While lean production has become a cornerstone of successful supply chain management and a way for businesses to stay flexible and responsive to changing tastes in their markets, the dependence on and relationship with suppliers resulting from outsourcing and minimising stock creates a host of exposures.
Successfully navigating and managing the risks presented by a complicated supply chain that spans across regional, national and especially international territory is a complicated endeavour considering the countless precarious factors that can cause disruptions or liability issues across the entire supply chain.
Risk Factors Abound
A key supplier or buyer can be debilitated for a number of reasons: natural (floods, pandemics, earthquakes, severe storms), human (terrorism, civil disorder, electronic security breaches) or technical (power failure, hardware or software viruses). These events can have dramatic effects on supply chain partners both upstream and downstream.
A single disruptive event in Asia, for example, could initiate a customer service nightmare in the United Kingdom. And disruptions are more common than one might imagine—a survey of corporate risk managers and supply chain risk managers by insurer Zurich revealed that 74 per cent of respondents had experienced a supply chain disruption within a 12 month period, not only affecting the top and bottom lines but also damaging their brands and relinquishing market share. Potential effects of supply chain disruptions could include the following:
- Reduced market share
- Loss of customers
- Damage to image, reputation or brand
- The higher cost of capital
- Potential breach of contract
- Failure to meet legal or regulatory requirements
- The decrease in sales and increase in costs, from which many companies never recover
Considering Your Liability
Even worse, companies can be held liable for their supply chain partners’ mistakes. A defective or inherently dangerous product or part can cause liability issues for its designer, manufacturer, shipper, wholesale distributor, retail seller and installer, who are collaboratively and jointly responsible. In fact, even though a seller has exercised all possible care in the preparation and sale of the product, it can still be held responsible. Wholesalers or finished product manufacturers can be sued by an injured third party individually or together with any or all other parties involved in bringing the product to market and selling it to the consumer.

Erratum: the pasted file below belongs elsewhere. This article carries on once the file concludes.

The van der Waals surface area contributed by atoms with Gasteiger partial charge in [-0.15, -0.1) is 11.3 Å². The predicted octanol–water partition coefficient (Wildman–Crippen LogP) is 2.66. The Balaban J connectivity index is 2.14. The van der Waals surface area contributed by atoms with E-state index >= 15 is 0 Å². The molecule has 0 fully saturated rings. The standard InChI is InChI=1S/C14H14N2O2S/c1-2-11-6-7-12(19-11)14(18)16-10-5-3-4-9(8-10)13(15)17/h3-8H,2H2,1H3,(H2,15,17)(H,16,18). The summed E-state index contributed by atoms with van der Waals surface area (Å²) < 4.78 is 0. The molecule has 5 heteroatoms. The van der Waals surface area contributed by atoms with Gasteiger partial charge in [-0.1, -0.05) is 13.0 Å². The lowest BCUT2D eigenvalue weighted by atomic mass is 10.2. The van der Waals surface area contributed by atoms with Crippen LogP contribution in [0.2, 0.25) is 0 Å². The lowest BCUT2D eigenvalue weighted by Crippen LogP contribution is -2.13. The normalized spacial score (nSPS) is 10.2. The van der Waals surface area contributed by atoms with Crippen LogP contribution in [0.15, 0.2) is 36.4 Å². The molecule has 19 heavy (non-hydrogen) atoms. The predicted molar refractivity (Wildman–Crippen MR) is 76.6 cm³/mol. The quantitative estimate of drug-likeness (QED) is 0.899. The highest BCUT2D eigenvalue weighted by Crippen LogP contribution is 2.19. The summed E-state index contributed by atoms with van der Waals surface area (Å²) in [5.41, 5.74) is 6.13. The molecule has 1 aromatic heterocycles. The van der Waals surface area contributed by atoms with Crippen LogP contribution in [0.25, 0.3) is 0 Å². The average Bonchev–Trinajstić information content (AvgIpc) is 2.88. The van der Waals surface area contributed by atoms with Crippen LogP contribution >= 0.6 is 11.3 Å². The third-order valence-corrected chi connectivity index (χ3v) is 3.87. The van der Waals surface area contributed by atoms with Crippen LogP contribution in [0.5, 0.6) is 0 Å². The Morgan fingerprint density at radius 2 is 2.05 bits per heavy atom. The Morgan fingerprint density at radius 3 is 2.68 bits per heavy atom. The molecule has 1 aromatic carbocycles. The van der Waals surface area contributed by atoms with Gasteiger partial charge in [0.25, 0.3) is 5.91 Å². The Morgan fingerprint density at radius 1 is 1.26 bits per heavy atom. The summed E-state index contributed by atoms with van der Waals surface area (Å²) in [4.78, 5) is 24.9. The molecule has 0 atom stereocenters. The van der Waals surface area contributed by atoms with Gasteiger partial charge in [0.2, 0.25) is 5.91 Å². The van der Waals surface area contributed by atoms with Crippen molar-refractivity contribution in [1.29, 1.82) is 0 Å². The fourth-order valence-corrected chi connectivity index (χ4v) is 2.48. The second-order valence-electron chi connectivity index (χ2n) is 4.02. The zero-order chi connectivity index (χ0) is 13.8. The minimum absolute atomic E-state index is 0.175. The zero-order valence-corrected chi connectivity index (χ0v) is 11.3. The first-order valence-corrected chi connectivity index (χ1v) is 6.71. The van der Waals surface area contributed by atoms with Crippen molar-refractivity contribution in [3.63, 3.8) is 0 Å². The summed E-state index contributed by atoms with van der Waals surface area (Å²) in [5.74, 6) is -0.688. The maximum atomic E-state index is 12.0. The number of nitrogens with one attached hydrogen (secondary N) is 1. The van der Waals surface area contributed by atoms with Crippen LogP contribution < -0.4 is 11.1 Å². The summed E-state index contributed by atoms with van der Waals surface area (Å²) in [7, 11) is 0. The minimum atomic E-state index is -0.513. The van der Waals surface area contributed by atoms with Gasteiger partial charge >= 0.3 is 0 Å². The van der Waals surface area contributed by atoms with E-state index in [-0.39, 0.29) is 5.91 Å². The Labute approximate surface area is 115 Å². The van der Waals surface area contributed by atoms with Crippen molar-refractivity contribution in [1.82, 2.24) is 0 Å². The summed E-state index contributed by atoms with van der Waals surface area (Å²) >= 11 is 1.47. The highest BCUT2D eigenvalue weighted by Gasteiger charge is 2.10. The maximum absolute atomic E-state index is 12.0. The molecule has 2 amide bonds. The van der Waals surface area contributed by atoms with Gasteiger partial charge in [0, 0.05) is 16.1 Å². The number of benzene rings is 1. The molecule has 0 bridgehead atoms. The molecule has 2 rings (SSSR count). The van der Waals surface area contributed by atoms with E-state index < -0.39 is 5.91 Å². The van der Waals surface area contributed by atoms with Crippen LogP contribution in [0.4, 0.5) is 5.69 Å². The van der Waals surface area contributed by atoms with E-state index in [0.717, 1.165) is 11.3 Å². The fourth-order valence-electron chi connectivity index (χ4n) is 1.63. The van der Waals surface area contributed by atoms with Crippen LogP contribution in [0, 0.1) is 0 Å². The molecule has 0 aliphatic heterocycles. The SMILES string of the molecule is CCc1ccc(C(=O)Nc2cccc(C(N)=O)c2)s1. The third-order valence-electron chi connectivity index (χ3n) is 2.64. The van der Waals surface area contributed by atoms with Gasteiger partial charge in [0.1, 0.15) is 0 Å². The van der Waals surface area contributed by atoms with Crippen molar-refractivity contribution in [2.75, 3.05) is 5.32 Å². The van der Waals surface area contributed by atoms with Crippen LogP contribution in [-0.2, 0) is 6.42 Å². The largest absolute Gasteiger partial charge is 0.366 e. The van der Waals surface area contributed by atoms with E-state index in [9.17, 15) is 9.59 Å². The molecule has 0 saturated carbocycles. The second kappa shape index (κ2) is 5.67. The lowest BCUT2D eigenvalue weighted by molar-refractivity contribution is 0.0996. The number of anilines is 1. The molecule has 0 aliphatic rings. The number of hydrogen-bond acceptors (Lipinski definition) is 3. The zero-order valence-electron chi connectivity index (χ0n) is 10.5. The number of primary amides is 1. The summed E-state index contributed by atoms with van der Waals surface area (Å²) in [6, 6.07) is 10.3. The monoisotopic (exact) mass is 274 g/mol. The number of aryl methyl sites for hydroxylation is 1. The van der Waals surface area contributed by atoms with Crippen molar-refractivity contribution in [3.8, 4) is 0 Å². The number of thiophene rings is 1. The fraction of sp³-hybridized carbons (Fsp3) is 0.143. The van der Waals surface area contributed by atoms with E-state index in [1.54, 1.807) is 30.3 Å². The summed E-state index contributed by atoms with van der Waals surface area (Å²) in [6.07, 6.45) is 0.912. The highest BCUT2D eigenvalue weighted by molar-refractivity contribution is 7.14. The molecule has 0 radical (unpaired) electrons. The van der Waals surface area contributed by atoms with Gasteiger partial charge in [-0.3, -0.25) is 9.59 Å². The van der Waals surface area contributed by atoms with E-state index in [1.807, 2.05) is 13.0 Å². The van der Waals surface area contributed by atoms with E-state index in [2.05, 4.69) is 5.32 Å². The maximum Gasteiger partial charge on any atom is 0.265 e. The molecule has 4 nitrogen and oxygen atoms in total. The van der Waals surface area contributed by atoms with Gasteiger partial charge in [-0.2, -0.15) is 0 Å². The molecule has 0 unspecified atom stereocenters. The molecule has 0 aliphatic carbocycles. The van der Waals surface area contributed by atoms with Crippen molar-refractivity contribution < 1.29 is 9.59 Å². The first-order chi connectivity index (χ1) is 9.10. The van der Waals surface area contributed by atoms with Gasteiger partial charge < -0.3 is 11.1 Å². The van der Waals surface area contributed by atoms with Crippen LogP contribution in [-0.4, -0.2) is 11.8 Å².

Reducing Your Exposure
What can a risk manager do to effectively mitigate risk in such an environment? Fortunately, there is a growing body of best practices for risk management across the supply chain. One of the most important things is to stay abreast of every development in your environment. Consider the following steps you can take to mitigate your business’s risk:
- Choose suppliers carefully, and conduct regular audits and inspections if possible to ensure that their commitment to business interruption prevention matches yours.
- Check the Moody’s or S&P rating of potential suppliers.
- Verify suppliers’ insurance cover. Remember, a certificate of insurance is evidence of insurance only when the certificate is written, and not at any time after that moment.
- Clearly define contract scopes and draft contracts carefully with the assistance of a specialised legal professional. Consider indemnification, hold harmless and defence agreements.
- Work with Sentio Insurance Brokers Ltd to understand the extent of your exposure, and create a business interruption worksheet to quantify as accurately as possible the effect these exposures could have on revenue and profit.
- Re-evaluate the worksheet on a regular basis to account for changes in the market or your business model. Focus not only on the inherent risk of a broken link in the supply chain but the interdependencies between links throughout the chain.
- When there is a global event, examine your supply chain to see if any part of it might be affected.
- Be aware of developing risks, such as cyber- warfare, climate change, nanotechnology, synthetic biology.
- After identifying risks, put a plan into place. While it is easy to prioritise speed over follow-through, identifying risks is of little use if steps are not taken to mitigate these risks. Plans might include these components or others:
- Business continuity plan
- Geographical diversification of servers
- Plan to relocate the business to an alternate location
- Sourcing of goods from alternate suppliers
- Some supply chain partners may have several locations that could keep the flow of raw materials going in the event of a disruption. Investigating these factors is an important component to creating a supply chain risk management plan.
- Transfer your risk by purchasing appropriate cover, which could include the following, depending on your exposure mix and risk tolerance:
- Business Interruption
- Marine and Cargo cover for long voyages taken by commodities, components and finished products
- Liability cover, including Commercial Public/Products Liability, and Directors and Officers Liability
- Other special endorsements specific to your exposures
Carefully read your policy and ensure that it includes cover of loss of supplier, stoppage of supply and interruption of service.
Engaging supply chain partners and insurers in your effort to minimise supply chain risk and regularly reassessing exposures can help you to successfully manage your business’s risk from beginning to end of the supply chain. Sentio Insurance Brokers Ltd can help you every step of the way. Contact us today to get started.